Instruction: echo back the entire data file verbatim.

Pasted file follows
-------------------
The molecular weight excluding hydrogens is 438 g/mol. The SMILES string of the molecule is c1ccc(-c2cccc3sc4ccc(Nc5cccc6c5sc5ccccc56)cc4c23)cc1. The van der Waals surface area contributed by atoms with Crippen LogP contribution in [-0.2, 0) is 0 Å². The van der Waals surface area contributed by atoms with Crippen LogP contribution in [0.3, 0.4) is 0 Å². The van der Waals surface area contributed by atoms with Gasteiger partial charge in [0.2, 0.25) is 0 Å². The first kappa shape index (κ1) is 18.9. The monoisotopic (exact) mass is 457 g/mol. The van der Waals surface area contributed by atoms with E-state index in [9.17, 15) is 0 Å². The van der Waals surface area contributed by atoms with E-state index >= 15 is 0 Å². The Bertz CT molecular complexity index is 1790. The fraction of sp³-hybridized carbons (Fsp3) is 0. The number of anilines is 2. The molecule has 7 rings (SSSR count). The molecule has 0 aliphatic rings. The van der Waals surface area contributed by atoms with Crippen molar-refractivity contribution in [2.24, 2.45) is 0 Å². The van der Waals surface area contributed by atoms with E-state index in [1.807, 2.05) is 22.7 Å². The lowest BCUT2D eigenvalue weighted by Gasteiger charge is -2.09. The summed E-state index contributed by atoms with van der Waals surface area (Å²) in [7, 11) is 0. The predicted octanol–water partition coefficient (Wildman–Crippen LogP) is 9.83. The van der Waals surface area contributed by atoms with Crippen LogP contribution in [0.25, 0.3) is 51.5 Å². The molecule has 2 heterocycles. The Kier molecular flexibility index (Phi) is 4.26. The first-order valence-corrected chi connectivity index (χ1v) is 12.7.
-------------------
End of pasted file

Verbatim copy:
The molecular weight excluding hydrogens is 438 g/mol. The SMILES string of the molecule is c1ccc(-c2cccc3sc4ccc(Nc5cccc6c5sc5ccccc56)cc4c23)cc1. The van der Waals surface area contributed by atoms with Crippen LogP contribution in [-0.2, 0) is 0 Å². The van der Waals surface area contributed by atoms with Crippen LogP contribution in [0.3, 0.4) is 0 Å². The van der Waals surface area contributed by atoms with Gasteiger partial charge in [0.2, 0.25) is 0 Å². The first kappa shape index (κ1) is 18.9. The monoisotopic (exact) mass is 457 g/mol. The van der Waals surface area contributed by atoms with E-state index in [9.17, 15) is 0 Å². The van der Waals surface area contributed by atoms with E-state index >= 15 is 0 Å². The Bertz CT molecular complexity index is 1790. The fraction of sp³-hybridized carbons (Fsp3) is 0. The number of anilines is 2. The molecule has 7 rings (SSSR count). The molecule has 0 aliphatic rings. The van der Waals surface area contributed by atoms with Crippen molar-refractivity contribution in [2.24, 2.45) is 0 Å². The van der Waals surface area contributed by atoms with E-state index in [1.807, 2.05) is 22.7 Å². The lowest BCUT2D eigenvalue weighted by Gasteiger charge is -2.09. The summed E-state index contributed by atoms with van der Waals surface area (Å²) in [7, 11) is 0. The predicted octanol–water partition coefficient (Wildman–Crippen LogP) is 9.83. The van der Waals surface area contributed by atoms with Crippen LogP contribution in [0.25, 0.3) is 51.5 Å². The molecule has 2 heterocycles. The Kier molecular flexibility index (Phi) is 4.26. The first-order valence-corrected chi connectivity index (χ1v) is 12.7.